When I moved to New York City a few years back, I suspected that among the clusters of repurposed warehouses in North Brooklyn, there might exist the same type of camaraderie that has driven great art movements of the past. I had heard of a group of young painters developing figurative and narrative works that utilize the rich history of oil painting, and whose friendships intersected over studio visits and the casual sharing of secret techniques and inspirations.

My quest to find them was perhaps the quickest treasure hunt of all time. Upon inquiry, I was directed a mere two blocks from the L train, to a neighborhood sometimes referred to as East Williamsburg, Bushwick, or Morgantown, into a yellow-bricked, block-wide building, up a metal staircase and down a long Kubrickian hallway. And there, hiding in plain sight, was Adam Miller.

Adam’s studio, with every inch of its 14-foot walls covered in towering canvases, reminded me much more of vertiginous Manhattan than the desolate industrial surroundings of Bushwick. Adam’s paintings also contain a nearly unbelievable intertwinement of figures in condensed spaces, a quality rarely found in today’s narrative figurative revival. And he conveys historical events of the not-so-distant past as though they were timeless mythological tales. Perhaps this is because he has never hesitated to tune in and meet minds with the Old Masters, gathering inspiration and direction transcendent of the spatial and temporal world around him. In paintings by Rubens, for example, Adam found the Baroque spiral, a compositional technique that he has used to compose four hundred years of Quebec history for a 10 x 11-foot painting commission. This painting incorporates recent protest events at the base of the painting, which rise up to Quebecois political figures, and trails off into clouds containing Tiepolo-like images of the earliest settlers of the region.

I recently visited Adam and and his wife, Alexandra, at their home in bear country to catch up and stoke him into elegant rants.

Read this feature and more in the October 2016 issue of Juxtapoz Magazine, available here.

David Molesky: When did your extensive and rich education as an artist begin?
Adam Miller: When I dropped out of high school at age 14. My father was cool about it, but my mother really freaked out. It took them six months to realize that I wasn’t going anymore. I stayed home to draw comics because I really wanted to be an illustrator. I stumbled upon the cast collection at the Pacific Northwest College of Art in Portland, which had many of the great Greek and Roman statues. Then I fell in love with Michelangelo’s work when I saw a calendar with images of the Sistine Chapel ceiling. I knew this was it. I was reading gothic and medieval literature and John Ruskin, who inspired me to go outside to try and draw foliage as perfectly as Albrecht Durer. After that, I felt culturally unfit for high school.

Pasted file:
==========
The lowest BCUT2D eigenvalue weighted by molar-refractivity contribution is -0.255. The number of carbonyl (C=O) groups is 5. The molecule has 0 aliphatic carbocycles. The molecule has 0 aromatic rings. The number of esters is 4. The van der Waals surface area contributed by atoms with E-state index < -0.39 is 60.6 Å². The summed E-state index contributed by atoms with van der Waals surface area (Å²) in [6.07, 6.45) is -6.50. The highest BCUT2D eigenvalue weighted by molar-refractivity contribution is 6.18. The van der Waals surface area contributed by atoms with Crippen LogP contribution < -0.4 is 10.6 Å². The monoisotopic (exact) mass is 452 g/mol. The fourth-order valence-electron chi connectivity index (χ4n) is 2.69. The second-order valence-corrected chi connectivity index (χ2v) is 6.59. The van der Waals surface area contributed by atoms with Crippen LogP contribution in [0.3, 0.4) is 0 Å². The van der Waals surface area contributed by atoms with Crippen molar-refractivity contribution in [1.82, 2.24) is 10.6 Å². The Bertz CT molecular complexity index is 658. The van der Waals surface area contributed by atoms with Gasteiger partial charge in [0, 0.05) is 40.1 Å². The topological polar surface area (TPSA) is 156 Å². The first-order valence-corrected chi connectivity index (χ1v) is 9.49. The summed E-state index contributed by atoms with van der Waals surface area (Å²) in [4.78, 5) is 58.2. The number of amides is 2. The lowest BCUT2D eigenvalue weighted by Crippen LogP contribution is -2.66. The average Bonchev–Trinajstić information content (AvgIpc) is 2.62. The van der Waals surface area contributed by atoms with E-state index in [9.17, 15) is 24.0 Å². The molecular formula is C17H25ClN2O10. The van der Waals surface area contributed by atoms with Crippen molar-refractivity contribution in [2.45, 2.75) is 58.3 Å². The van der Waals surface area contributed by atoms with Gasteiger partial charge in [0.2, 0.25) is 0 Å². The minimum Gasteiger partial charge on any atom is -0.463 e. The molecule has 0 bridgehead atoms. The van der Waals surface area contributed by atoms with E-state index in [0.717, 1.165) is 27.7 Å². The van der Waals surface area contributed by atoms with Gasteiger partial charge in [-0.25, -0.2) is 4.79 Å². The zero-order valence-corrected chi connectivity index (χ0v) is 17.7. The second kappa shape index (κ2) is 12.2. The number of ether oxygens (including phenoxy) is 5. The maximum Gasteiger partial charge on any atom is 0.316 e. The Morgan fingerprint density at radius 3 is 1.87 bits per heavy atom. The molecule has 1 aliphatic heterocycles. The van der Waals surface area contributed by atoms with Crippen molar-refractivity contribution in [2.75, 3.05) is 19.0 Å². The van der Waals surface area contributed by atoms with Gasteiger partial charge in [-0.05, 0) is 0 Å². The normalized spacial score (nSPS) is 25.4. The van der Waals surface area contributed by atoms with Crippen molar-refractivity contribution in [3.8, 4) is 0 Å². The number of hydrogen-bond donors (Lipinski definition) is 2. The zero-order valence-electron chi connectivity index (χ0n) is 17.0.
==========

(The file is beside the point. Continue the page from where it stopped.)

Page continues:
I would take drawing and painting classes twice a week from a convicted bank robber. He had invented some interesting techniques with acrylic paint by carefully studying books in the prison library and experimenting on his own. He’d take big brushes and crosshatch on bed sheets to make canvas texture. He would say, “You gotta get your main lines on there in 30 seconds,” like some macho old cowboy. I already had the background in comics, anatomy and perspective, but he is the guy who introduced me to a lot more. I had started copying comic books and memorizing muscles when I was 11 and got into perspective drawing a little later. I was alone in my interests. I thought I knew everything, and when other artists would tell me to look at modern art, I’d tell them to go to hell.

Portrait by Alexandra Pacula

Sounds like you were a tough kid.
I haven’t been in a fistfight in a while.

You’ve been in fistfights?
Yeah, in school, yeah. They sent me to anger camp where I got to meet Muhammad Ali, which was a great reward for a bad kid.

So I take it you’ve always marched to the beat of your own drum?